For years I have contemplated attending the Ecumenical Advocacy Days (EAD) conference in Washington, DC, and this year, I finally made it there. I decided this year was the year to go for a variety of reasons . . . .for one thing, I had a free place to stay (with my son Kyle), which won’t be there next year (he’s moving to Manhattan in August) and for another—I felt strongly that it’s time to learn more about the various policies that come out of Washington so that I can do a better job of thinking for myself about what my faith leads me to believe in relation to public policy. I’m a little ashamed that it has taken me so long to “get serious” about this . . . I’ve been a voting person of faith for almost 30 years—shouldn’t I always have been invested in really understanding the issues?
Diversity of Leadership
Something I noticed right away was how many of the leaders of the conference were NOT white people. It meant a lot to me to be hearing about various issues: immigration, food stamps and other poverty related programs, the impact of racism on public policy, health care, military spending . . . from people who do NOT look like me, whose lives I suspect have been very different from mine. The speakers were challenging in many cases, calling on us to not just give lip service to change; Tamika Mallory, one of the organizers of the Women’s March back in January, who was the very powerful Keynote speaker on the first night, put it this way:
“When you show up [meaning come out to help change the world and stand with the oppressed], show up for real. I know I am part of the problem and I am willing to change.”
She was both challenging all of us to own our part in the problem (racism, poverty, discrimination, etc.) and acknowledging her own part in the complexities of these things.
“The Beloved Community”
Throughout the conference, many folks referred to “the Beloved Community” which was a phrase coined by Martin Luther King, Jr., to describe a vision of a completely integrated society, a community of love and justice wherein brotherhood [and sisterhood] would be an actuality in all of life, for people of all races, creeds, nations. I’ve always thought of it as another way to describe the “Kingdom of God”—the world at peace as God intends us to be.
Safety Net Funding
I attended a workshop regarding the potential loss of “Safety Net” funding that was much in discussion that week, as legislators were moving toward the first vote on the federal budget (ultimately they passed a spending plan so as to not “shut down” the government). Safety Net funding is an umbrella term for programs like Food Stamps, WIC, Medicaid, and Temporary Aid to Needy Families (TANF), and the concern at the time was a proposal to move a very large chunk of funding out of these programs and into military spending. I also attended several workshops related to immigration and refugee issues (one of them was at the Day of Compassion and Justice which was a PCUSA event that preceded EAD).
Although not all of the participants were entirely of one mind on all of the issues, generally speaking it was a “liberal/progressive” crowd, and much of the focus was on the budget, immigration, health care, and many of the changes that have been coming so fast and furious over the past few months.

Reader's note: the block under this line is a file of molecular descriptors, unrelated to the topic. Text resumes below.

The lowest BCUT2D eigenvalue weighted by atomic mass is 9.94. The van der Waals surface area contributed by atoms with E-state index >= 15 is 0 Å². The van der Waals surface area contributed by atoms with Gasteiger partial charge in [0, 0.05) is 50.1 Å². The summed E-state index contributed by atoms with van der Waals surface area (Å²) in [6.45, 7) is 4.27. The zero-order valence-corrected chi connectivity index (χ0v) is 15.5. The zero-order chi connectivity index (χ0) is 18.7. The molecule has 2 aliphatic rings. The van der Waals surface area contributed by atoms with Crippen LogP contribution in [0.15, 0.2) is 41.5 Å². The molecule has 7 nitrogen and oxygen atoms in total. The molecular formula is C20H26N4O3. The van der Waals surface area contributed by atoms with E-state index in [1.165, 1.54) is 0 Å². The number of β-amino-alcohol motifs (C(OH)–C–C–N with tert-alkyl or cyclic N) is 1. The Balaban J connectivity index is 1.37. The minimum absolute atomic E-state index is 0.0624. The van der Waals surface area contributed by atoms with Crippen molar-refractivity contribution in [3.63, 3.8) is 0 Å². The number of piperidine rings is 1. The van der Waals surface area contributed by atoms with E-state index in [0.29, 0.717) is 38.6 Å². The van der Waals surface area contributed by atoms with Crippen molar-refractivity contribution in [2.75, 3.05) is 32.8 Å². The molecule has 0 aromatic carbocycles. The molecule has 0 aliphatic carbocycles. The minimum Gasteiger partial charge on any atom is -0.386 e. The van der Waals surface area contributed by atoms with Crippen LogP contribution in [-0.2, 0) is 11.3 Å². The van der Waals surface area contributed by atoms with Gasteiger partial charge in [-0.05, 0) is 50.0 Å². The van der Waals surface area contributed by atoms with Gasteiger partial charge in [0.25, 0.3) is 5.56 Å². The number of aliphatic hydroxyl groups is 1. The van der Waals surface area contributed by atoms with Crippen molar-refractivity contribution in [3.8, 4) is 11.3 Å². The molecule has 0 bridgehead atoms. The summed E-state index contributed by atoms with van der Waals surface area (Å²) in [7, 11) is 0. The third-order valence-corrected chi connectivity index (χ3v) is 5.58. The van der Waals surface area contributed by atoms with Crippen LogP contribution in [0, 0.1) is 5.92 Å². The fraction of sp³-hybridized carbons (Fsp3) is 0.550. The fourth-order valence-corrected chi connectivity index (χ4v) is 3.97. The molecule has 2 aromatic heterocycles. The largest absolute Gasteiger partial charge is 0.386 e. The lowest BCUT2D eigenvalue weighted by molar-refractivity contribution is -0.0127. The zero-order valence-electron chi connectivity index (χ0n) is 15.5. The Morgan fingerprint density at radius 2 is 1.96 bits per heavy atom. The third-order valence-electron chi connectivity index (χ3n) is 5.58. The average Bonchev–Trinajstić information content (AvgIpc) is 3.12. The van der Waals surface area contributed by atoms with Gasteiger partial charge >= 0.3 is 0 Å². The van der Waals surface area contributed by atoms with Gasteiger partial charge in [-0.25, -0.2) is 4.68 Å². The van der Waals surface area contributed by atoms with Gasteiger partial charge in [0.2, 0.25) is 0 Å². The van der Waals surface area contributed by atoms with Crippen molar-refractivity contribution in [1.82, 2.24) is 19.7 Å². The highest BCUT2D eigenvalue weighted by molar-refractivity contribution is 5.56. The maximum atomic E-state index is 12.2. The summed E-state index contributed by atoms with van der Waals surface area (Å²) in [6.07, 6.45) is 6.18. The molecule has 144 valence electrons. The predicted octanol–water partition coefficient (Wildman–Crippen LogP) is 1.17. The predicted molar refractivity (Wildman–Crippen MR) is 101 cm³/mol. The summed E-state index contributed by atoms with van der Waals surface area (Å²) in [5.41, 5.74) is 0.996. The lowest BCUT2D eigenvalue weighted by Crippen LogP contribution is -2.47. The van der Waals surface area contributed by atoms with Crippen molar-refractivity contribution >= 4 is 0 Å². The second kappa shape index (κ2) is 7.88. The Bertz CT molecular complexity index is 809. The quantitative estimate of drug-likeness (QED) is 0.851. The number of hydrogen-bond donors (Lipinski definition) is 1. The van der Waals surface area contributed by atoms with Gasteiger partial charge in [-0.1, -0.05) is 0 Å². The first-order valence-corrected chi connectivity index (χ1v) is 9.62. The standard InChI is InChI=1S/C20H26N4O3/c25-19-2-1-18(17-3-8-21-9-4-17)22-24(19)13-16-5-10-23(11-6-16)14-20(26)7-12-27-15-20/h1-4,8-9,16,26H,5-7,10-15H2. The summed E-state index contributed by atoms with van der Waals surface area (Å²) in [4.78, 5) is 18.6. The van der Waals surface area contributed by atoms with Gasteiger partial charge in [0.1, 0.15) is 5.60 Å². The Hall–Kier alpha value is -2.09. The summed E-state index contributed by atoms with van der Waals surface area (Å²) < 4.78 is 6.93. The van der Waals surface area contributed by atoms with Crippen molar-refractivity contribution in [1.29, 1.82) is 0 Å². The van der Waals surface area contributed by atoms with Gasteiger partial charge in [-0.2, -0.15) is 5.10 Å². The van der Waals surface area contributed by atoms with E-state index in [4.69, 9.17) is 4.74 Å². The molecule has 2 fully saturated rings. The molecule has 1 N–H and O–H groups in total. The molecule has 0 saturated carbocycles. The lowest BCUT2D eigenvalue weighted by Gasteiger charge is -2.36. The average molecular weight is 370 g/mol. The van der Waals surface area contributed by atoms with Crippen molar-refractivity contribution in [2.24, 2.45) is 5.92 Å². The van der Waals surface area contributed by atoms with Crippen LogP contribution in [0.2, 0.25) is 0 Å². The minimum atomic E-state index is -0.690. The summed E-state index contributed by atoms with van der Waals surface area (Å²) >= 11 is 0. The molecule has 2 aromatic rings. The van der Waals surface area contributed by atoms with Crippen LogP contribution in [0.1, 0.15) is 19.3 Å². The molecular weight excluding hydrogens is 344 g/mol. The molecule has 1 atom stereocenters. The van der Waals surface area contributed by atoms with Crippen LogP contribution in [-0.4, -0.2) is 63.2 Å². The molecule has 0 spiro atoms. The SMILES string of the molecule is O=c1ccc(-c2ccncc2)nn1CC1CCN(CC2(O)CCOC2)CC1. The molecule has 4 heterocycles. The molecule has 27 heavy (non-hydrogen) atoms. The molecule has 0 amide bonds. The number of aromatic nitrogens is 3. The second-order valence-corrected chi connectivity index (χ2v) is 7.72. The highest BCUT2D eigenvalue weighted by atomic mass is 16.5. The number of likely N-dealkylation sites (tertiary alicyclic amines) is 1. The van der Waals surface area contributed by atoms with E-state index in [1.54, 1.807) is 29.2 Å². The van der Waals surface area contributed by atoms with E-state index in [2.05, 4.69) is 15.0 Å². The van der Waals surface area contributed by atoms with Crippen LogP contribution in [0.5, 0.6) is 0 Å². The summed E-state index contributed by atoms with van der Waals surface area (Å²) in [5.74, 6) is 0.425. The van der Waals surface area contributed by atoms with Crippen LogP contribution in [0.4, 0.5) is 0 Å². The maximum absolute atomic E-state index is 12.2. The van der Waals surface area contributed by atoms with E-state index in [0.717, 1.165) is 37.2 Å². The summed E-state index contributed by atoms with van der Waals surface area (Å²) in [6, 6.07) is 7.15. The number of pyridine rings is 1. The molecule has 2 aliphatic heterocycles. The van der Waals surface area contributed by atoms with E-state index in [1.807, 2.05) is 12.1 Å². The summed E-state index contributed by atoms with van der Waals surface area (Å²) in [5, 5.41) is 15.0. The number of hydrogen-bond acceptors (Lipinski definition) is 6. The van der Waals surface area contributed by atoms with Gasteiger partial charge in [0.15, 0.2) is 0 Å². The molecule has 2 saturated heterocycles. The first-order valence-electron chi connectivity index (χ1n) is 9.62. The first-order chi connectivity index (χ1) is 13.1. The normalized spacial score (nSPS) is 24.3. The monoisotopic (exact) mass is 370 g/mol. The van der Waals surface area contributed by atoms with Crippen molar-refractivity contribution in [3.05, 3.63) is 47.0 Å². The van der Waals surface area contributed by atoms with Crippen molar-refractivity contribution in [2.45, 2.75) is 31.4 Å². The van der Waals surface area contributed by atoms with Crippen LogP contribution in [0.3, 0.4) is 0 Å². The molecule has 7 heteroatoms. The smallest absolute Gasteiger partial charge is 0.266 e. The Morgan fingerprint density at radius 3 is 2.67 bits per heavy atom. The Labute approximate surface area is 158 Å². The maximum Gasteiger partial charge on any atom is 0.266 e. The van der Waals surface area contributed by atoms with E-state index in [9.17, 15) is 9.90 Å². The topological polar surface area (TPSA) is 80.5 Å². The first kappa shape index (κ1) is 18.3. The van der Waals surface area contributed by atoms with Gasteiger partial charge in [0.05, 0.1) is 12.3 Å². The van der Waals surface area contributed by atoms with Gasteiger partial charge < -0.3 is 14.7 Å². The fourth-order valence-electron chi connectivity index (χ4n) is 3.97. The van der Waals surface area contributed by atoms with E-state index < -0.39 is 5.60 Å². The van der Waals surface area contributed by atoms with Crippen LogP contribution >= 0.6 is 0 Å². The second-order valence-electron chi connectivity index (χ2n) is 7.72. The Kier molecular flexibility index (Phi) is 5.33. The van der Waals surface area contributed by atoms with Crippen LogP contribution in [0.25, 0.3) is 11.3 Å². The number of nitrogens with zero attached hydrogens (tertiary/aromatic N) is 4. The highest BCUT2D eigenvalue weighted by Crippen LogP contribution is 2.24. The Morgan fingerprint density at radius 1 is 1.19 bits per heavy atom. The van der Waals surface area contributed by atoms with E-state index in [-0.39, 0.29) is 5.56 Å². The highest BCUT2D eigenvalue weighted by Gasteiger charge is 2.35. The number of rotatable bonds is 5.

Meeting with Our Legislators
On Sunday evening I participated in a Peace Vigil at the Pentagon, and spent Monday on Capitol Hill, meeting with staff members from various legislators offices; this day of Lobbying was really what the whole conference was geared toward. Each day of the conference, we met in State and District groups, to plan what we would say in the meetings, and who would say them; of course the meetings with Senators Schumer and Gillibrands’ staff members involved all of us who were from NY, while there were only a few of us there from Congressman Tonko’s district. Most of the meetings I attended were meetings of encouragement and appreciation for the stands our legislators have already made; folks from other states had the harder jobs of speaking with more conservative legislators and seeking to “change their minds.”
The conference was a bit “out of my comfort zone;” although I consider it incredibly important for us as people of faith to understand and critique what is happening in politics, this is not my favorite part of the pastoral/prophetic role . . . . interestingly, as I attended various events, I found that I already knew and understood more than I thought I did, while at the same time learning a great deal, and recognizing that there is always more to learn! I am grateful to have had the opportunity to attend, and to be carrying what I learned with me as various events in the political realm have continued to unfold. If you’d like to learn more, here is the link to the EAD 2017 page: https://advocacydays.org/2017-confronting-chaos/
Kathy serves as co-pastor of Trinity Presbyterian Church in Scotia, NY. In addition to working as a Teaching Elder, Kathy earned her Master of Social Work from Rockefeller College at SUNY Albany, and is a Licensed Master Social Worker and works part-time as a Domestic Violence Counselor at the YWCA of Schenectady, where her work includes a support group for women at the County Jail. You can reach Kathy at email@example.com.
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